Rethinking channel strategy
We marketers can sometimes take ourselves a little too seriously.
We can get a little too caught up in the business, the process, the ROI and the corporate cycles; a bit too focused on ‘appropriate’ channels and formulated personas. So much so, that we forget the old ‘surprise and delight’.
And it’s easy to lose sight of where our target audience is really spending their time.
Content’s king, but channel’s queen. When you’ve got your story nailed, it’s vital to determine the best channels to distribute those stories effectively to the people you want to engage with them.
When you think about your brand and the stories you want to tell, do you stop to think about where your audience is really hanging out? Do you take a moment away from your own process, the corporate babble and the ‘key messages’ to truly ‘get into bed’ with your prime persona Aidan or your key target Kim?
Film company A24 certainly did when it set about launching its sci-fi film Ex Machina– almost literally. Where might a bunch of their target audience (young guys) be? On Tinder, of course.
Ex Machina– by account an interesting movie delving into the provocative questions of artificial intelligence – debuted at South by South West (SXSW) in Austin last week. One of the tent-pole music, film, interactive and creative festivals in the world, SXSW itself is a great ‘channel’ and a smart place for A24 to first screen its film. There were certainly enough creative and ad types there to generate good conversation about its controversial topics.
But remember: ‘surprise and delight’.
Relevant, contextual, authentic
When devising its channel strategy, the film distributor clearly thought about where else its audience might be spending their time. Then it considered relevant, contextual and authentic ways to not just deliver content, but actively engage with individuals via that channel.
With over a billion swipes per day, it’s clear a big chunk of Ex Machina’s potential audience are hanging out on Tinder. So, fish where the fish are. This cleverly orchestrated stunt, down to the way ‘Ava’ eventually interacted with those who she ‘matched’ with (and followed up via text), asking questions relating to “what it means to be human”, was contextually relevant. The whole concept was closely tied to the questions raised in the movie itself about AI and whether it’s possible for us to fall in love with a robot.
Try something new
When Miracle-Gro realised it needed to position gardening away from an ‘old person’s hobby’ to something cool for everyone to enjoy, how did they go about targeting a younger audience?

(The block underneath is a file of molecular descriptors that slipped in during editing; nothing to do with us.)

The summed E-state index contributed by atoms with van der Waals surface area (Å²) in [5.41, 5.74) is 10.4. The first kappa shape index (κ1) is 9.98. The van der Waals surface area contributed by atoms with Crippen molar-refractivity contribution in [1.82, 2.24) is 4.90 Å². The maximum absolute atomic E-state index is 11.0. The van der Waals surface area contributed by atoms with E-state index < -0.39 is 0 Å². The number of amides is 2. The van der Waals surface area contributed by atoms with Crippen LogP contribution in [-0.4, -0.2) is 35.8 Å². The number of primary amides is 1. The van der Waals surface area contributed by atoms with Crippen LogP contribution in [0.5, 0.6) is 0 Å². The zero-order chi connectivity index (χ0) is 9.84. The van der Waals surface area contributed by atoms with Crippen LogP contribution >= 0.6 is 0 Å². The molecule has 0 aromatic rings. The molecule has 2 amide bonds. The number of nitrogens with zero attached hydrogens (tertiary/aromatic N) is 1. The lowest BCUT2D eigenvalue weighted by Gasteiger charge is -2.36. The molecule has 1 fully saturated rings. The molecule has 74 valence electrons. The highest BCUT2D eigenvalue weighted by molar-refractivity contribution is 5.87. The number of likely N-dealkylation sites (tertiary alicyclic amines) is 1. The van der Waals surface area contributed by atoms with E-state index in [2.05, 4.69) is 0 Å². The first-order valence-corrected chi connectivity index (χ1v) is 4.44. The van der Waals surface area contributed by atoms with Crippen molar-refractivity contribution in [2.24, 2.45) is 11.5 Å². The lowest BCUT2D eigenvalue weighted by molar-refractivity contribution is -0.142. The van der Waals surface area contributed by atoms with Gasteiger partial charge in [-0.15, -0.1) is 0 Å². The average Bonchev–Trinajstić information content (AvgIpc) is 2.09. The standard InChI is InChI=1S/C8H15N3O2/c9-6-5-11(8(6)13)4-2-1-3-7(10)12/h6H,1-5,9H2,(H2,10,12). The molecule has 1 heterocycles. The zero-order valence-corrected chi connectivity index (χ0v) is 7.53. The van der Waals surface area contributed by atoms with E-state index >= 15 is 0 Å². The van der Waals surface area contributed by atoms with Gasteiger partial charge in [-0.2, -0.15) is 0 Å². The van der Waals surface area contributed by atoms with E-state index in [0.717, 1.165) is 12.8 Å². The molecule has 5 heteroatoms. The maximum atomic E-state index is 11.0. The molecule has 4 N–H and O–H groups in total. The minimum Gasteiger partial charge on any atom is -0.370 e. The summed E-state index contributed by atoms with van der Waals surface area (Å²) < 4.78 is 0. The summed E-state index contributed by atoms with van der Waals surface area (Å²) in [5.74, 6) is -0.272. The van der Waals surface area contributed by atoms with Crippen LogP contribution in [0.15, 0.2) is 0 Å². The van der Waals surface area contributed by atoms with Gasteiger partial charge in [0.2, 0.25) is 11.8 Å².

They broke out the emojis. Combined with Twitter and mobile, it’s a beautiful new channel strategy right there.
In what it’s calling the world’s biggest crowdsourced garden built from plant and flower emojis to celebrate spring, Miracle-Gro is attempting to attract the millennial version of Gladys and Norm to its gardening products.
I’m a big fan of Birchbox. I love the content this subscription beauty box start-up does, as well as its innovation and focus on simplicity.
I also like the fact that it tries new things, but in ways that make ‘aha’ sense. On my way to the Intelligent Content Conference (where I am right now, here in San Francisco), I was delighted to be handed a little box of amenities on my JetBlue flight.
Being a company that built its foundation on selling subscriptions of beauty samples, of course an airline amenity kit is the perfect ‘channel’ for Birchbox. The fact that content is included in (and on) this box – snippets of content and information that conveys the Birchbox personality – as well as discounts for passengers who login online using the ‘Birchbox + JetBlue Travel Essentials’ code, adds even greater impact to this kit as a channel.
“If you don’t compete in terms of stimulation you run the risk of being ignored,” Dr Carmen Simon said speaking at the Intelligent Content Conference (#intelcontent).
Stay tuned for my next blog delving deeper into Dr Simon’s very powerful perspective on neuroscience, dopamine and breaking patterns that your viewers, users and customers have come to expect.